If you were asked to draw a picture of mercy what would you draw? How would you take the tools of pencil and paper and use them to craft a concept like mercy? Would you draw an event in your life; an event where you were shown mercy and after that you would never be the same? How do you draw mercy?
But all the wickedness in the world which man may do or think is no more to the mercy of God than a live coal dropped in the sea.” William Langland
Though crafted with words and not a drawing, this quote has given me a picture of mercy that I never want to forget. I found the quote through Madeleine L’engle’s book One Live Coal to the Sea; a book where she explores mercy in the life of a family. Mercy in the midst of evil and dysfunction; mercy despite selfishness and betrayal; mercy when life demands justice.
In the midst of life’s journey, in the middle of hearing, seeing or thinking about evil, it is easy to forget the mercy of God. Mercy for apathetic teens and adults, mercy for passionate teenagers shot out of evil intent, mercy (dare I say it) for the men who shot her, mercy for me.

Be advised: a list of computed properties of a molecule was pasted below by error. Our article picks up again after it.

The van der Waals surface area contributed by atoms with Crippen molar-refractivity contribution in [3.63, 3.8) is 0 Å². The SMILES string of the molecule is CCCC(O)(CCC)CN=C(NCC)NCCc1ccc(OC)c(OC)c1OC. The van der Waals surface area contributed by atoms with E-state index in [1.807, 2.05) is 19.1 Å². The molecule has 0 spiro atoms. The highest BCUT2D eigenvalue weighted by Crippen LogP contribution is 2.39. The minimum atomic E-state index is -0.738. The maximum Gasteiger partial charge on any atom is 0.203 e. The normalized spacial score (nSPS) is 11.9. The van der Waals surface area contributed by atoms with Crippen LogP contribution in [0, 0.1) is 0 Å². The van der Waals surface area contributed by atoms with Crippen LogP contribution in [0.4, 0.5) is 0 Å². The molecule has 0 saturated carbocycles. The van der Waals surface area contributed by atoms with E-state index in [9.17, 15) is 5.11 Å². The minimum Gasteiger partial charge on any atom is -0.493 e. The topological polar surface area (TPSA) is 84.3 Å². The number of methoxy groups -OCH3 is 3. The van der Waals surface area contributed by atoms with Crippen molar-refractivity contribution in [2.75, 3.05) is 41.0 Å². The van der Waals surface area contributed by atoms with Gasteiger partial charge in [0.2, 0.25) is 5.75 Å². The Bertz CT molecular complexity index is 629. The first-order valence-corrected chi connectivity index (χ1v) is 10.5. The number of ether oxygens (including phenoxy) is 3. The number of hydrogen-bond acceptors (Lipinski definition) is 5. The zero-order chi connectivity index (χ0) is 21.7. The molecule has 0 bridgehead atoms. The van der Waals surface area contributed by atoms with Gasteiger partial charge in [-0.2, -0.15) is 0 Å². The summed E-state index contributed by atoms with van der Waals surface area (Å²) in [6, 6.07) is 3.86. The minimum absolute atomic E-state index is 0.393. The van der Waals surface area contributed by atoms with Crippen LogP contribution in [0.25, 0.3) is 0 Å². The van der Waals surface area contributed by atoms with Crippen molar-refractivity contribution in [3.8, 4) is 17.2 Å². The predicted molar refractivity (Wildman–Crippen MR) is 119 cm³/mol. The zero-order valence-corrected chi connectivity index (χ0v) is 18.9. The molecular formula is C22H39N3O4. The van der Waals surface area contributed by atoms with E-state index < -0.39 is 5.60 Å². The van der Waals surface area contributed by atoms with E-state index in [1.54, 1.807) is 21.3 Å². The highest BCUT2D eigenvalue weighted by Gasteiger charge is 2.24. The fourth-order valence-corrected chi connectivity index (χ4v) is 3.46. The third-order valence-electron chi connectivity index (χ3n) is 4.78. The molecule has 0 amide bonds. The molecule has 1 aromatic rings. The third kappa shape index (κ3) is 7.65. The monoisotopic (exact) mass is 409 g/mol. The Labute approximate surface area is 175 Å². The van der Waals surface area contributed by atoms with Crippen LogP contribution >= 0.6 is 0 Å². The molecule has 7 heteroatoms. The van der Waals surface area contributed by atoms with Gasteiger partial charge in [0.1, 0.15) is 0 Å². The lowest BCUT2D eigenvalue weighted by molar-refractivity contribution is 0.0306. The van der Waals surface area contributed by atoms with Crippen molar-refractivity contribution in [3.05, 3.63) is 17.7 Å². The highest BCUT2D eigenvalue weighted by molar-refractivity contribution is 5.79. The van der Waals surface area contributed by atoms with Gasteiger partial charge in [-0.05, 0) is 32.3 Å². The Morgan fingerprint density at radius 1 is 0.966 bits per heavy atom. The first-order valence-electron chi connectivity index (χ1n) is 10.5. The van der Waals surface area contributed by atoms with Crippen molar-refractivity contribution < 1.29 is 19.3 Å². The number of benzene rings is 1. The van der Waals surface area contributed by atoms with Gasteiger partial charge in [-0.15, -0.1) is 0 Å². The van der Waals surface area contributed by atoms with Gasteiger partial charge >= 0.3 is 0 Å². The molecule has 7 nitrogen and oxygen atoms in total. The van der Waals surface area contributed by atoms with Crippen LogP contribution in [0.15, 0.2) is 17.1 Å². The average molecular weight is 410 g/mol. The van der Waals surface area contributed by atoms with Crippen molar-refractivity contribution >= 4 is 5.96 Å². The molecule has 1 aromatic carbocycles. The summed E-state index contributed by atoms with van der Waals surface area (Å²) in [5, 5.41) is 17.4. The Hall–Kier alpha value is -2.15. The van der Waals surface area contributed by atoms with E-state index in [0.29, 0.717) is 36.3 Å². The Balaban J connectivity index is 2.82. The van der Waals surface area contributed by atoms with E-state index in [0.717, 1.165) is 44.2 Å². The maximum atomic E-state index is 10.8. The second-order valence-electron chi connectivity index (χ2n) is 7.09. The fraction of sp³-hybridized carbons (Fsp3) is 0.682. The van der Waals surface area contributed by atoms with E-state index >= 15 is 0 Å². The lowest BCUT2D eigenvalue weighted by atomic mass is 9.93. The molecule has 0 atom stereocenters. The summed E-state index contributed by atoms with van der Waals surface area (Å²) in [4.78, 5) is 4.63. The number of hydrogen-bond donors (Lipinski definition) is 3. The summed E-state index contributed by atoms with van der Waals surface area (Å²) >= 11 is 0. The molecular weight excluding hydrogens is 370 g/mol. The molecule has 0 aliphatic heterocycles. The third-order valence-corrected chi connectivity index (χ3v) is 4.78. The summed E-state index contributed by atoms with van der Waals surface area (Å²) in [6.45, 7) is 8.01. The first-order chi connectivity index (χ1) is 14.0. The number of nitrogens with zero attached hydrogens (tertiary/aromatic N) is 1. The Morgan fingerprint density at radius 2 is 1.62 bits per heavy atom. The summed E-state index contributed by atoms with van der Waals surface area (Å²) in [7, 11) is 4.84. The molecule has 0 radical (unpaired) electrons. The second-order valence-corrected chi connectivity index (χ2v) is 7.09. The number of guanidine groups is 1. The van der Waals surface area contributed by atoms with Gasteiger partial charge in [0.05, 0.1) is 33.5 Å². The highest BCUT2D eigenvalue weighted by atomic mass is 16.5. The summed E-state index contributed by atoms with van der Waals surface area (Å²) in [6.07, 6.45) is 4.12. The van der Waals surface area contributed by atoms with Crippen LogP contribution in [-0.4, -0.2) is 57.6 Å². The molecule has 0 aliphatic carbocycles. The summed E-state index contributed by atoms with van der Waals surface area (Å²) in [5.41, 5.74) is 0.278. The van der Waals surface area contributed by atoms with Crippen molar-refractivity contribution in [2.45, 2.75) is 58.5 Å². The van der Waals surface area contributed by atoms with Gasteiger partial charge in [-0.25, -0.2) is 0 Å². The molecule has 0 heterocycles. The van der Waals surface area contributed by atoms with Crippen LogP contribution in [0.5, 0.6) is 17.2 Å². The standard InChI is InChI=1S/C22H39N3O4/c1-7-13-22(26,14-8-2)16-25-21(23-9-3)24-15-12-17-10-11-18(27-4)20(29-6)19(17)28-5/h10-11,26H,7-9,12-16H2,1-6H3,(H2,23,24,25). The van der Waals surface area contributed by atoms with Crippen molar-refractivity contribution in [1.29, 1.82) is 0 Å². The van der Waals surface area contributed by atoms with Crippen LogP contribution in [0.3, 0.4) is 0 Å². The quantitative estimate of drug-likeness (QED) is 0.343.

Today I picture that live coal, burning hot; a coal that can ignite a fire or burn a body, causing great pain and damage. And I picture that red, hot coal hitting the vast ocean where it can no longer do damage; where it is overcome by something so much more powerful. It is so far beyond my understanding, so much bigger than I could ever imagine. Evil confronted by the mercy of God and in that confrontation losing its power — one live coal to the sea.
How do you draw mercy?
“He has showed you, O man, what is good. And what does the LORD require of you? To act justly and to love mercy and to walk humbly with your God” Micah 6:8